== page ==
Elections present a milestone beyond which countries either strengthen their democratic credentials or become failed states. Often states fail when there are either perceived or blatant election malpractices. This in turn can lead to prolonged civil unrest.
Numerous cases exist across the continent. But I will use the Kenyan case to illustrate how election processes can be compromised, and then brought back from the brink with the use of technology.
Following the election in 2007 Kenya erupted into two months of unprecedented conflict. People were unhappy with the outcome which saw Mwai Kibaki of the incumbent Party of National Unity being declared the winner ahead of Raila Odinga and his Orange Democratic Movement. Many disputed the final tally.
To preempt a similar situation in future elections, a commission led by former South African judge Justice Johann Kriegler was set up. The Kriegler Commission made several critical findings. These included instances of double voter registration, widespread impersonation and ballot stuffing. It concluded that, as a result, it was impossible to know who actually won the election.
The report also made a number of recommendations. The main ones were that technology should be used in future elections to avoid manipulation of the process.
The Kenyan government acted on the recommendations and elections electronic systems had been put in place by the time of the 2013 poll. But it wasn’t all plain sailing. There were system failures which led to another contested outcome. This was finally settled by the Supreme Court.
As Kenya gears up for the next poll in August, questions are being asked about how well prepared the country is this time round. The issue has become a particularly hot topic in the wake of the government’s decision to allow for a backup manual system to kick in if the technology fails again.
This has raised concerns that the government will pre-emptively switch to the manual system raising the possibility that the vote will be rigged.
The Kriegler report found a range of election malpractices. These included:
A combination of all three led to high voter turnout in the strongholds of the two main candidates, leading to a skewed election result.
The report concluded that Kenya’s manual election system facilitated the malpractices.
The Kriegler report recommended a number of technological fixes to address some of the vulnerabilities inherent in the manual process. These included biometric voter registration, electronic voter identification and a results transmission system.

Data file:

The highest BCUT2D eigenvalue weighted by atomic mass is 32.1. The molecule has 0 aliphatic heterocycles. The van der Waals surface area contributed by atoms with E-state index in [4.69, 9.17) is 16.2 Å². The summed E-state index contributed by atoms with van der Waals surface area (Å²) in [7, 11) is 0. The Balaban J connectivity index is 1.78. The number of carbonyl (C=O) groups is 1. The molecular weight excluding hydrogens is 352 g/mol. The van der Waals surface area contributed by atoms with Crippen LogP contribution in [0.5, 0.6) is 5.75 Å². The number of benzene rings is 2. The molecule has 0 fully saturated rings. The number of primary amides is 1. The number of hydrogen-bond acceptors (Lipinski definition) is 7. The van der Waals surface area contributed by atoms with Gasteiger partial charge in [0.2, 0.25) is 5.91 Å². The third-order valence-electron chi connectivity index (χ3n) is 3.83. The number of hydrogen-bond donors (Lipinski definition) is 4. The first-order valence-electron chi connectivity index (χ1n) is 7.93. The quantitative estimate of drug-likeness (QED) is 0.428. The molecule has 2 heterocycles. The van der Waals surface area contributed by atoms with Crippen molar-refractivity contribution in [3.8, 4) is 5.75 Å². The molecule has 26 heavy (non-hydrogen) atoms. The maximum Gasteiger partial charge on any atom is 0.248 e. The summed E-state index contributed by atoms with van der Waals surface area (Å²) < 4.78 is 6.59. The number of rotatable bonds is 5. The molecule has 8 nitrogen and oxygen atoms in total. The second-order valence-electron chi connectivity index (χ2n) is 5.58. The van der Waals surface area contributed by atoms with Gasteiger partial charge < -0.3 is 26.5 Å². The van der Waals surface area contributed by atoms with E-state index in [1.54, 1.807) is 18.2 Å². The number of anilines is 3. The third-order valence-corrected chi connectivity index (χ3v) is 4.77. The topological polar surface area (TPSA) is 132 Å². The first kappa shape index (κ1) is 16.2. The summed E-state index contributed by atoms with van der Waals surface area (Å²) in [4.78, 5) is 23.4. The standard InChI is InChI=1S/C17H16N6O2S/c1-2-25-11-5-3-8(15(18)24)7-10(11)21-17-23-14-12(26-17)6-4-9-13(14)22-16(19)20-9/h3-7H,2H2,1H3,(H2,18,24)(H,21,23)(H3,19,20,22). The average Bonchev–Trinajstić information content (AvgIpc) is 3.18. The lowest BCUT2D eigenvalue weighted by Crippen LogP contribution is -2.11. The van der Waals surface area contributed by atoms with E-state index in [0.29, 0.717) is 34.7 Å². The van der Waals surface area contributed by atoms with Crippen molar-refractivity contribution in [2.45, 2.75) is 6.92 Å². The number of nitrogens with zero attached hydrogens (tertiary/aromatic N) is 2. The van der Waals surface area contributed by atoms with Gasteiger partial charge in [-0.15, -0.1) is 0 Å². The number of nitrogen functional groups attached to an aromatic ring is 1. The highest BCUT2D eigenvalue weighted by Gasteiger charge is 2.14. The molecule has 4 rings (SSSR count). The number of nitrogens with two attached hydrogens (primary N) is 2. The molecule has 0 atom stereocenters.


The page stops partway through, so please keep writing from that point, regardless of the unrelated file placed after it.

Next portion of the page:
By 2016, the 2011 Elections Act had been revised to anchor the electronic systems in law.
Kenya now has some of the most advanced election technology in place. This includes a biometric voter registration process which involves capturing biological features such as the fingerprints of prospective voters. This means that at the end of voter registration the election body can electronically audit the records, picking out and deleting duplicates.
Biometric features captured during voter registration are also used on election day to ensure that those voting are indeed those who registered.
This process is known as electronic voter identification and requires that a voter presents their biometrics for validation prior to voting. Voter identification eliminates the ‘ghost-voter’ problem as the electronic voter identification equipment keeps a tally of the registered voters who actually turn up to vote.
It also eliminates the threat of vote manipulation by requiring voters to impress their fingerprints on specialised equipment which highlights inconsistencies between the electronic and manual tallies.
The final piece of technology recommended by Kriegler – the results transmission system – ensures that voting numbers from polling stations are not changed before they reach the tallying centres.
To avoid changes in the figures approved at the polling station, the presiding officer at each station is expected to transmit the numbers electronically through a secure mobile phone.
As such, the numbers are counted electronically in real-time as they stream into the tallying centres.
The results transmission system has the added advantage of preventing fraudsters from delaying the announcement of results so as to fiddle with the numbers to meet the magical 50%+1 threshold.
The introduction of these technologies means that Kenya is now in a position to minimise election fraud and to guarantee a credible electoral process.
But concerns remain, particularly around the contentious amendment to allow for a ‘complimentary’ voting system to be put in place in the event of technology failure.
Will Kenya’s 2017 election process revert to pre-2007 status? Only time will tell whether Kenya has indeed become a mature democratic state or whether it will join the league of failed states.